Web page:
"And I see those (Paul's) writings dovetail perfectly with the writings of 39 other authors, spread across at least 17 millennia, the collection of which comprises an integrated message system which authenticates itself as having extra-terrestrial origins in a number of ways: symbolic and idiomatic consistency; thematic unity; macro- and micro coding elements that feature cryptological elements far outside the capabilities of our most sophisticated information technology, or any possibility of chance occurrence; and the foretelling of events centuries before their occurrence -- a quality reserved for an entity which is outside our time domain."



I, in turn, will take a crack at this: 8-)
Volbrigade wrote:

What I encounter in Paul's writings are the most sublime arguments for faith ever recorded. I encounter the expression of what I believe to be the highest intelligence ever gifted by God to a human mind -- or, at least, that we have the recorded thoughts of.
Paul's belief prior to his conversion was real and it was genuine. Paul's revised belief seems to have been quite genuine as well. He must have been wrong at least once. People of other religions genuinely believe in their faiths too.And jet. since they can't all be true, some genuinely held faiths must be false. Dead religions are examples of beliefs once held to the highest level of validity by very serious people. These beliefs are now dead and largely forgotten. In the second century BC the Greek mathematician Erastosthenes worked out the circumference of the Earth to a quite respectable degree of accuracy. That is still remembered because it has physical validity.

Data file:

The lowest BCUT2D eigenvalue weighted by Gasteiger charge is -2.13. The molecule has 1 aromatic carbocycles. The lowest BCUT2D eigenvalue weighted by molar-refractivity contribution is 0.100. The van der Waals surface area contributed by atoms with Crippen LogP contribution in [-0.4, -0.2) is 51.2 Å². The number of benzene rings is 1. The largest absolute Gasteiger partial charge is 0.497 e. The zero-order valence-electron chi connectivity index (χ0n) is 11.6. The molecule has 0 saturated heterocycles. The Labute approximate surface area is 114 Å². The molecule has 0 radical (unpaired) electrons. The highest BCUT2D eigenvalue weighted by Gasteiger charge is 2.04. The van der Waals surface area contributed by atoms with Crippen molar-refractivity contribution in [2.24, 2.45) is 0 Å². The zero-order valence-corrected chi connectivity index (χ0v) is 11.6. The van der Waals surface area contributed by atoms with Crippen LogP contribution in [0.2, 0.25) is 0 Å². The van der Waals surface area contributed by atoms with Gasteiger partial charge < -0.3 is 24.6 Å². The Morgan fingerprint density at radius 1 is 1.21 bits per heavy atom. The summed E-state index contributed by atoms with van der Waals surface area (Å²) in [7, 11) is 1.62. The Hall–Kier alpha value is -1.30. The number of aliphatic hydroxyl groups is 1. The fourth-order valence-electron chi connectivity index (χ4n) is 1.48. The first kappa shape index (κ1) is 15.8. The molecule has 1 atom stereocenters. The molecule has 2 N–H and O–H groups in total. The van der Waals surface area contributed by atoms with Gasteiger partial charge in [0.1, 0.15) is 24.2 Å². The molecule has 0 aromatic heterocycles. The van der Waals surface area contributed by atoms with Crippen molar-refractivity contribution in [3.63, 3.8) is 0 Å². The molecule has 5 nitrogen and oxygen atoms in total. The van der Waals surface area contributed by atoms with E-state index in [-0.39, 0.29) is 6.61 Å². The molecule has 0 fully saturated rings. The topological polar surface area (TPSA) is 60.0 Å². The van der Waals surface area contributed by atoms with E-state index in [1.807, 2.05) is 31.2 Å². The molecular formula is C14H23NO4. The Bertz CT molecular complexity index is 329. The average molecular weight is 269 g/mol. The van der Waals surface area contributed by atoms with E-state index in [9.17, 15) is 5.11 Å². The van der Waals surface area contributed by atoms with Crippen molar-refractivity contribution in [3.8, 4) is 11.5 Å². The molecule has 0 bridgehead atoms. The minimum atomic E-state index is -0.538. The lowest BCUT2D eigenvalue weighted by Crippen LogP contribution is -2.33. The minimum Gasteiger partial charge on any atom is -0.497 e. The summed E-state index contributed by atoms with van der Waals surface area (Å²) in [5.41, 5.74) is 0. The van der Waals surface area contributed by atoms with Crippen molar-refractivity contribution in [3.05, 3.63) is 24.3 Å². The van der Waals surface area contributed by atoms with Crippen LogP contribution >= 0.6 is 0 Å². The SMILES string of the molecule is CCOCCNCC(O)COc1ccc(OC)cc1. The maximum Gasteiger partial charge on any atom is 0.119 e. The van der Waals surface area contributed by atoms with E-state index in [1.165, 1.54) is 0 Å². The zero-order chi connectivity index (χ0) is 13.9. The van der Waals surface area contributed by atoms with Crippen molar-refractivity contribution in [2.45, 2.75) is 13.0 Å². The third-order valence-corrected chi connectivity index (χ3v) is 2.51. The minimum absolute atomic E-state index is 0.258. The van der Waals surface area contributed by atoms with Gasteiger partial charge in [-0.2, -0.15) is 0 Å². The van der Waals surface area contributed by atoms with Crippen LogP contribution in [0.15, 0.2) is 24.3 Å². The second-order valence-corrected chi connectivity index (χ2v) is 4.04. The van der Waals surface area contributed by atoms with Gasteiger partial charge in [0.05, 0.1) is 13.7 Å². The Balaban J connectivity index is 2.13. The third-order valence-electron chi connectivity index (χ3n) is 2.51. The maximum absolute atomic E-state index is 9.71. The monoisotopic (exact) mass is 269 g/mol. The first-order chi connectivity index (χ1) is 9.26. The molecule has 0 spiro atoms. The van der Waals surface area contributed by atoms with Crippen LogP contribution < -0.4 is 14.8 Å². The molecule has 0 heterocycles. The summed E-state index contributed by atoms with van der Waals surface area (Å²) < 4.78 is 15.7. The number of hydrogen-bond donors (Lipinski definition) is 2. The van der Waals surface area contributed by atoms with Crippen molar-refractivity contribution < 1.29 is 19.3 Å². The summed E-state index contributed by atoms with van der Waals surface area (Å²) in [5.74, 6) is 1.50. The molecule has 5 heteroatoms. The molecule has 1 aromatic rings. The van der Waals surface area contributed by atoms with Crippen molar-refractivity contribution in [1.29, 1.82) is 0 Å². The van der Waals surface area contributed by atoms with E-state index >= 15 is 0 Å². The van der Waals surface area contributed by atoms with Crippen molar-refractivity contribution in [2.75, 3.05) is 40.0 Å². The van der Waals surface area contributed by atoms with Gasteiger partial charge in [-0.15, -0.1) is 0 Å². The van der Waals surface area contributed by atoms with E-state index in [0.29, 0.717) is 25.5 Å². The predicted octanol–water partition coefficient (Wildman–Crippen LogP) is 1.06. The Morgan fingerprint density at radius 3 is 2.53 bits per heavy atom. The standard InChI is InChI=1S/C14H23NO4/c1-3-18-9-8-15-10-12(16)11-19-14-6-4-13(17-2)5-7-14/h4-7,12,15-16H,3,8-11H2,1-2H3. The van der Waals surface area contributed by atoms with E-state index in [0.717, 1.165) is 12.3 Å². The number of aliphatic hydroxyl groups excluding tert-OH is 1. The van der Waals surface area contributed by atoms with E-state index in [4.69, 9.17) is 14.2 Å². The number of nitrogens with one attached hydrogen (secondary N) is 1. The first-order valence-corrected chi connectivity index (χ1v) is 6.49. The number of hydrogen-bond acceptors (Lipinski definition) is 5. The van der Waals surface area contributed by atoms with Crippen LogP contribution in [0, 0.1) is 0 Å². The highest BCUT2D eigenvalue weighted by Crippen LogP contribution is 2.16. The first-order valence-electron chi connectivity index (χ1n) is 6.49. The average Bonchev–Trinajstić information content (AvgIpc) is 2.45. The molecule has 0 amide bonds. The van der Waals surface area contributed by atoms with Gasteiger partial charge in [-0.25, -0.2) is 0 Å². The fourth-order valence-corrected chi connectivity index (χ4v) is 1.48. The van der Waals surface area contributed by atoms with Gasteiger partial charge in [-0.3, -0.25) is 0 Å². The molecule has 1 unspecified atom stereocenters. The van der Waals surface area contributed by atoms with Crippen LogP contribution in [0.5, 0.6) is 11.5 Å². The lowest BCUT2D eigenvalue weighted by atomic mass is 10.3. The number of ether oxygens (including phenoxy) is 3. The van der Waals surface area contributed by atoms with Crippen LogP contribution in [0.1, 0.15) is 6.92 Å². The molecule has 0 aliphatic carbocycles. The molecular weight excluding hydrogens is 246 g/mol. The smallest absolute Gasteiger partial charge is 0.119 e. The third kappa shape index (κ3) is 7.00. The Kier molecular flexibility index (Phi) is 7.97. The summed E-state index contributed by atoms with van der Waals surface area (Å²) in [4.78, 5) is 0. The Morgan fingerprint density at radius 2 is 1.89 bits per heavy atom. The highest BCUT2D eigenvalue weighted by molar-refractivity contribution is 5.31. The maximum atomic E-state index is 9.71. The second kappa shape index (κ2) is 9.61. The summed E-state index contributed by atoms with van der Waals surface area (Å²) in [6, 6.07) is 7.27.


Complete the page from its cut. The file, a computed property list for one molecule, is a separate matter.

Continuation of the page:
Paul was indeed wrong once. In persecuting the followers of Christ; and in so doing, persecuting Christ himself. He wrote copiously of his mistake in doing so; and elegantly of the reasons for faith in the risen Jesus.

Dead religions are not what's under discussion here. Both Judaism, and the belief in Jesus, are alive and kicking. Jesus is the fulfillment of Judaism; He is the expression of God to us, and our Savior. But God is not done with Judaism yet -- or, at least, with the Jewish people, to whom He has made promises that have yet to be fulfilled.

And God always keeps His promises. Another topic, to be sure.